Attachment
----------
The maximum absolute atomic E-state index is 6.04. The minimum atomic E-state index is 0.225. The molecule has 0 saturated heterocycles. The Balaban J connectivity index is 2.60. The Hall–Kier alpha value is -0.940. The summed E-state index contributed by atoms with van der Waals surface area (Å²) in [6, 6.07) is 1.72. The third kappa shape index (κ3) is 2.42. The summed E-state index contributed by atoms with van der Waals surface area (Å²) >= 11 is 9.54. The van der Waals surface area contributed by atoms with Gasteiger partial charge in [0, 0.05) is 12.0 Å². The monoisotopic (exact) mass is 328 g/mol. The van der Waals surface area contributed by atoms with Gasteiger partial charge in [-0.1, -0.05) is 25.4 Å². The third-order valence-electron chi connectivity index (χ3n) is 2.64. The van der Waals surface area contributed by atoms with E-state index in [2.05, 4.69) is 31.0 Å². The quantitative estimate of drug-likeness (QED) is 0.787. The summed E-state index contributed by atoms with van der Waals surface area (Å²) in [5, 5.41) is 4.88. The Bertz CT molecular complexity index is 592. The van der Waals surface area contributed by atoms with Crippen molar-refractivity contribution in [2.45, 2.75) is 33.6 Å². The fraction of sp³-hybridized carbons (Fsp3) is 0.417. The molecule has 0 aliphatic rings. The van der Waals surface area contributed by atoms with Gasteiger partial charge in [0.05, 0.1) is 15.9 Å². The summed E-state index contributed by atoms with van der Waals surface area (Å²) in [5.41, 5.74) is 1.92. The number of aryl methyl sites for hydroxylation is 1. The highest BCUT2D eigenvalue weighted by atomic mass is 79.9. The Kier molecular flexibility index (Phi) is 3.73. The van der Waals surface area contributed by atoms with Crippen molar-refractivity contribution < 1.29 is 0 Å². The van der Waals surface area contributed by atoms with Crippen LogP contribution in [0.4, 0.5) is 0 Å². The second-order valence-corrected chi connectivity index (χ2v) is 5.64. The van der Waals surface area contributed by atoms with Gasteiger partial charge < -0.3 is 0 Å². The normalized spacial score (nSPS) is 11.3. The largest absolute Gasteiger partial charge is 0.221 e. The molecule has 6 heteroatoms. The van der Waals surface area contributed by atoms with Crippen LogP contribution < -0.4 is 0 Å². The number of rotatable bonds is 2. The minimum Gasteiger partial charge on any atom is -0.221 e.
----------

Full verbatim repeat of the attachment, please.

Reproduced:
The maximum absolute atomic E-state index is 6.04. The minimum atomic E-state index is 0.225. The molecule has 0 saturated heterocycles. The Balaban J connectivity index is 2.60. The Hall–Kier alpha value is -0.940. The summed E-state index contributed by atoms with van der Waals surface area (Å²) in [6, 6.07) is 1.72. The third kappa shape index (κ3) is 2.42. The summed E-state index contributed by atoms with van der Waals surface area (Å²) >= 11 is 9.54. The van der Waals surface area contributed by atoms with Gasteiger partial charge in [0, 0.05) is 12.0 Å². The monoisotopic (exact) mass is 328 g/mol. The van der Waals surface area contributed by atoms with Gasteiger partial charge in [-0.1, -0.05) is 25.4 Å². The third-order valence-electron chi connectivity index (χ3n) is 2.64. The van der Waals surface area contributed by atoms with E-state index in [2.05, 4.69) is 31.0 Å². The quantitative estimate of drug-likeness (QED) is 0.787. The summed E-state index contributed by atoms with van der Waals surface area (Å²) in [5, 5.41) is 4.88. The Bertz CT molecular complexity index is 592. The van der Waals surface area contributed by atoms with Crippen molar-refractivity contribution in [2.45, 2.75) is 33.6 Å². The fraction of sp³-hybridized carbons (Fsp3) is 0.417. The molecule has 0 aliphatic rings. The van der Waals surface area contributed by atoms with Gasteiger partial charge in [0.05, 0.1) is 15.9 Å². The summed E-state index contributed by atoms with van der Waals surface area (Å²) in [5.41, 5.74) is 1.92. The number of aryl methyl sites for hydroxylation is 1. The highest BCUT2D eigenvalue weighted by atomic mass is 79.9. The Kier molecular flexibility index (Phi) is 3.73. The van der Waals surface area contributed by atoms with Crippen molar-refractivity contribution < 1.29 is 0 Å². The van der Waals surface area contributed by atoms with Crippen LogP contribution in [0.4, 0.5) is 0 Å². The second-order valence-corrected chi connectivity index (χ2v) is 5.64. The van der Waals surface area contributed by atoms with Gasteiger partial charge < -0.3 is 0 Å². The normalized spacial score (nSPS) is 11.3. The largest absolute Gasteiger partial charge is 0.221 e. The molecule has 6 heteroatoms. The van der Waals surface area contributed by atoms with Crippen LogP contribution < -0.4 is 0 Å². The number of rotatable bonds is 2. The minimum Gasteiger partial charge on any atom is -0.221 e.